July 19, 2009

‘Obamania’ Grips Campus

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Obamania erupted in Collegetown just after 11 p.m. on Election Day as Barack Obama was declared the 44th president of the United States. People poured out of bars and crowded the streets as they soaked in the historic moment.
“It’s crazy, oh my God,” Leslie Tseng ’10 said describing the scene at Collegetown as the last hours of Nov. 4 ticked by. “Everyone is running up and down Dryden Road, yelling ‘Barack Obama’ and setting off fireworks.”
Having witnessed a change of presidential power for the first time in eight years, students congregated on Ho Plaza and stormed into Olin Library in a euphoric surge of exhilaration. Near the Commons, conga drums rattled as over 100 people of all ages breakdanced and sang, yelled and cheered in front of a giant screen at a party hosted at the Women’s Community Building by the Tompkins County Workers’ Center.
Amidst the festive atmosphere, however, the supporters of John McCain on campus quietly expressed their disappointment.
“Another resident who supported John McCain knocked on my door and asked for a hug,” said Elise Gonzales ’09, who was a residential advisor at Bauer.
Although the Cornell campus appeared calm and composed in the afternoon, Cornell students, like many Americans across the country, had the presidential election tugging at their heartstrings.
Only about 30 percent of Cornellians are from New York State, so many had already mailed their absentee ballots prior to Tuesday. Nonetheless, many students turned up to polling stations across the University yesterday and proudly displayed an “I voted” sticker on their chests for the first time.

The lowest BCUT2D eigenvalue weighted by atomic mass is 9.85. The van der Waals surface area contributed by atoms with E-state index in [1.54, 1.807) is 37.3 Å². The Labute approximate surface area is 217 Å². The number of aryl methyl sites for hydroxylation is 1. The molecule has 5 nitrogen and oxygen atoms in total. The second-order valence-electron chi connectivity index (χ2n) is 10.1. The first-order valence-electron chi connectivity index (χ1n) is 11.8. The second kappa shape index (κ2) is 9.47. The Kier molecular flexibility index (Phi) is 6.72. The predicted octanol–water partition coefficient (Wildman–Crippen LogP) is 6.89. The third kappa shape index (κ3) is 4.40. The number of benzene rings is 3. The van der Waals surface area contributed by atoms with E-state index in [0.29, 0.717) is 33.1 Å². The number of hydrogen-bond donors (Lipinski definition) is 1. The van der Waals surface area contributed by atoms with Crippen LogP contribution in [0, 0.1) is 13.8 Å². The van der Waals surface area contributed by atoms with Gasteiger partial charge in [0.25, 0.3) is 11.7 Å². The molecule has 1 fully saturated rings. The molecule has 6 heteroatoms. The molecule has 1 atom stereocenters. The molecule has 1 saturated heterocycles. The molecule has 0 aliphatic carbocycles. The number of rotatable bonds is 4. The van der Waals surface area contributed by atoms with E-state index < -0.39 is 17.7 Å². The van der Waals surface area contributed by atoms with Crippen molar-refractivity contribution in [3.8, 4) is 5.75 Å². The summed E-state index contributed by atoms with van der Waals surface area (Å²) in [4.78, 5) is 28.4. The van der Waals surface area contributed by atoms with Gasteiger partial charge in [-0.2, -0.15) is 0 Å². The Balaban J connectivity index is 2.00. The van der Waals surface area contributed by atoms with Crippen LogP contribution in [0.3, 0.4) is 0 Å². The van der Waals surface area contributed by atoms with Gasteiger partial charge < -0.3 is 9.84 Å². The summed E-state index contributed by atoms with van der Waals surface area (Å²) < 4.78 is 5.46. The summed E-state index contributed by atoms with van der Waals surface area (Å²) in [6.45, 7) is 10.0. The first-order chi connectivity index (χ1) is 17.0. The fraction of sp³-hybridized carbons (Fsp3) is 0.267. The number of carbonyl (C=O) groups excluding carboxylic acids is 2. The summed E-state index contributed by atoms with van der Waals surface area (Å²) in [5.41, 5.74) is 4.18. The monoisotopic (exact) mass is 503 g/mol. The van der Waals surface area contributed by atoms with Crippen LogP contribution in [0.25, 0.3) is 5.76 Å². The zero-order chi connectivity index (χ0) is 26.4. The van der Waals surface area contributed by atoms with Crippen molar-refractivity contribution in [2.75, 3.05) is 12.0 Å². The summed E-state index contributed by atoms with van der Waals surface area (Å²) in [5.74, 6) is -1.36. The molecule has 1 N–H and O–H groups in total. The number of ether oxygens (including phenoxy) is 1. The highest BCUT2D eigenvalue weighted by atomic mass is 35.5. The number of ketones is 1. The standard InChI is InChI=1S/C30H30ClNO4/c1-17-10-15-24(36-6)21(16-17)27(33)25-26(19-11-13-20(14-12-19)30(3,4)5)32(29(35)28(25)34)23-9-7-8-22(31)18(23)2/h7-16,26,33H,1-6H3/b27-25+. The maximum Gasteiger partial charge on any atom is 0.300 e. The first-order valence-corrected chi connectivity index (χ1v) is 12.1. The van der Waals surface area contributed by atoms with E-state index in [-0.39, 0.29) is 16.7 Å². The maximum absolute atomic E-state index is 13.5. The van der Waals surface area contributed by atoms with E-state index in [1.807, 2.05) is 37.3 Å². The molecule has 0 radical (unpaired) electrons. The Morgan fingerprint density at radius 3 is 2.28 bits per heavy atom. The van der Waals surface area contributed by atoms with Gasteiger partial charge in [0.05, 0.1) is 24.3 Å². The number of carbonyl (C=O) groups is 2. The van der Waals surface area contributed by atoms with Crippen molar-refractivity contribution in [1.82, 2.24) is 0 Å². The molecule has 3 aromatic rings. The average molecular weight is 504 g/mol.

When asked about the turnout, a staff at the polling station at Robert Purcell Community Centre widened her eyes and simply exclaimed, “Huge!”
A majority of voters in Ithaca chose Barack Obama over John McCain, with the Illinois Senator garnering over 85 percent of the vote.
Obama’s campaign made student involvement a key concern, using the Internet and other technology to get the attention of the youth electorate. Many students at Cornell belong to a key contingent of Obama’s support base — the nation’s youth, or “Generation O” — who campaigned across the country for “The Change We Need.”
Obama’s background — with a Kenyan father, a Kansan mother and a childhood in Indonesia — was hoped to bring a deeper understanding of the complexity of cultures to the White House. In light of the inauguration, some international students at Cornell spoke of the respect Obama has for foreign countries.